Surgery Not only Option for Lumbar Stenosis
If you suffer from lower back pain, you’re not alone. Approximately 80 percent of adults will experience lower back pain during their lifetimes. In response to normal aging, as our vertebrae and discs wear, there can be a build-up of bone—often called bone spurs or arthritis—that can narrow the spaces for nerves. This condition, called lumbar stenosis, can put pressure on nerves causing leg pain and weakness. If persistent, the decrease in daily activity can be debilitating. Dr. Jeffrey B. Randall of the Pacific Brain and Spine Medical Group specializes in spinal stenosis, and his practice focuses on surgical and non-surgical treatment of brain and spinal disorders.
How does your practice differ from other physicians?
For more than 20 years, I have provided neurosurgical care to people in the Bay Area for a range of conditions including back and neck problems, brain and spinal trauma, and tumors. I specialize in the treatment of spinal stenosis. I truly enjoy interacting with my patients, and I believe the communication between doctor and patient is paramount to achieving the best outcomes. We review MRI images together and discuss options based on my experience, including performing over 3,000 spinal surgeries. Interestingly, many people don’t need surgery, but for those who do, I emphasize smaller incisions and less-invasive procedures, reducing post-operative discomfort and time spent in the hospital, and resulting in faster recoveries.
How has lumbar stenosis treatment changed in the past decade?
The combination of better imaging and computer-assisted techniques in the operating room allows for a higher level of surgical precision and accuracy. It also guides our surgical planning and provides real-time feedback in the OR during the procedure. Today, for example, lumbar stenosis is usually an outpatient surgery that does not involve the historically long recovery time that used to be associated with back surgery. Many years ago, before we met, when my wife had lower back surgery in Los Angeles, she spent five days in the hospital and several months in recovery. Now, patients are walking on the same day and showering the next, and can often resume driving in a few days. Within three to six weeks, they can typically get back to their regular exercise routine.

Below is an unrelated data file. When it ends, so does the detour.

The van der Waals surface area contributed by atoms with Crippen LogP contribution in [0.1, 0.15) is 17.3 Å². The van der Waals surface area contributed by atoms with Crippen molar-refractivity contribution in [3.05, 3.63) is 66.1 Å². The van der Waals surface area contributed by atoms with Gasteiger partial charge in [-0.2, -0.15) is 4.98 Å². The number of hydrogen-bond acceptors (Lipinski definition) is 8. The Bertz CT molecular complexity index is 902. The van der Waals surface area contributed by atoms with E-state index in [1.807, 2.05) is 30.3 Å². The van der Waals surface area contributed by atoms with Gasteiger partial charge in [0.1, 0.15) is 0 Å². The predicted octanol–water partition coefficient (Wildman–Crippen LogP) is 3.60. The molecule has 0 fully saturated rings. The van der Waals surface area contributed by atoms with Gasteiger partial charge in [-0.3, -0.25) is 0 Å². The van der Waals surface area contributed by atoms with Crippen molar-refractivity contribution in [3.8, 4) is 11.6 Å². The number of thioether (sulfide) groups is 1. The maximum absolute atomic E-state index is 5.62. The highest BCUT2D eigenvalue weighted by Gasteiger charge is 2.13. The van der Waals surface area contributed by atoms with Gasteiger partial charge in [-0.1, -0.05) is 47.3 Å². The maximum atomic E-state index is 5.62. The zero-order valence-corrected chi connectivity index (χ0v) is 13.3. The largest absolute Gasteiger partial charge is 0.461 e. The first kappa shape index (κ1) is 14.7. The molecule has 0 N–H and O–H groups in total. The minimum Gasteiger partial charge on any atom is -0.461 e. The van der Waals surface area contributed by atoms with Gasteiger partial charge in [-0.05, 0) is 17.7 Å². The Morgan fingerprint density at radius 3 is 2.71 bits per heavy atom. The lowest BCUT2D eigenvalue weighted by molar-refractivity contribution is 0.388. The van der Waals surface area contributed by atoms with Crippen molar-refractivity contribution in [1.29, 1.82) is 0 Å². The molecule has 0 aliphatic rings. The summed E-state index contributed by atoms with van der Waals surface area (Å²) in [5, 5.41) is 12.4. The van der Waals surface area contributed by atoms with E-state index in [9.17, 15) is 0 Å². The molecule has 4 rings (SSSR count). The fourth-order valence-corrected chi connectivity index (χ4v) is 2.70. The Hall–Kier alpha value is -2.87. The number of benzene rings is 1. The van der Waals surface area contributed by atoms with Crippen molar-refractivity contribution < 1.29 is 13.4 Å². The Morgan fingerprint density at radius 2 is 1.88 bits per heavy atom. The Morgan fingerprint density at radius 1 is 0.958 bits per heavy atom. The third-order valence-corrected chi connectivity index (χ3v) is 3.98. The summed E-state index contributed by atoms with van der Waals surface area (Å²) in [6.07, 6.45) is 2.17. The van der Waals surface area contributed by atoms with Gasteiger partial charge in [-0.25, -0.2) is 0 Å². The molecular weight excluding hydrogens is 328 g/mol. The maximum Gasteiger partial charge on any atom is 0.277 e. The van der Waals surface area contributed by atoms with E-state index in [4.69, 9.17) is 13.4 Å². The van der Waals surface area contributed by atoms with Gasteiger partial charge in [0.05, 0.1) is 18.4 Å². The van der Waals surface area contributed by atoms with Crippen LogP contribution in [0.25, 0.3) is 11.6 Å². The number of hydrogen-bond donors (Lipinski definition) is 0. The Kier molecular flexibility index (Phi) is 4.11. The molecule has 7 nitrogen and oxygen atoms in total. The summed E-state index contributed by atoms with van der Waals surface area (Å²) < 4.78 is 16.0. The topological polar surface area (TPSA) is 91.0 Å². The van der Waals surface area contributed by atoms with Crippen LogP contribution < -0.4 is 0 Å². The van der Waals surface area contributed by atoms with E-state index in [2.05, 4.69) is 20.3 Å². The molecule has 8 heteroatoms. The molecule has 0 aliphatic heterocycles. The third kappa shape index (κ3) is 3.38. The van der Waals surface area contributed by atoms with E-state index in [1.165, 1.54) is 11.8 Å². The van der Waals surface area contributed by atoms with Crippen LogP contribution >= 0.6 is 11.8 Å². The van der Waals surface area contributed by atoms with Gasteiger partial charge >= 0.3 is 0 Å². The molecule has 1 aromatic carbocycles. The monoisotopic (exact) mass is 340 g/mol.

What are the typical concerns a patient has when he or she comes to you?
Most people who come to see me are interested in how long their recovery will take and what they can expect after surgery. We talk about alternatives to surgery, what we are aiming to accomplish, and what risks are involved in both nonsurgical and surgical options. Fortunately, surgical risks are now usually very low.
What should someone do if they think they might have lumbar stenosis?
Lumbar stenosis usually causes pain and heaviness extending from the buttocks to the legs, and it is often worse with standing or walking. An upright posture further decreases the room for the nerves, so you may be comfortable sitting or driving but have difficulty with exercise—for example, when you are walking or playing golf or tennis. You may walk more easily with a stooped posture or leaning on the grocery cart. Anyone with these kinds of symptoms should talk with their primary-care physician, and if they are not improving, see a specialist. Lumbar stenosis can be easily diagnosed by MRI scan.
What are the common misconceptions about lumbar stenosis?
Many people still believe that more invasive spinal fusion surgery—with metal rods and screws—is the only option. But the vast majority of people don’t require long incisions, a long hospital stay, a many-month recovery, and a less predictable outcome. Today, with minimally invasive surgical techniques, the likelihood of your success in returning to an active lifestyle is very high.
Pacific Brain & Spine Medical Group, Inc.
80 Grand Ave., Ste. 300, Oakland, 510-886-3138
20055 Lake Chabot Rd., Ste. 110, Castro Valley, 510-886-3138
1320 El Capitan Dr., Ste. 300, Danville, 925-884-2360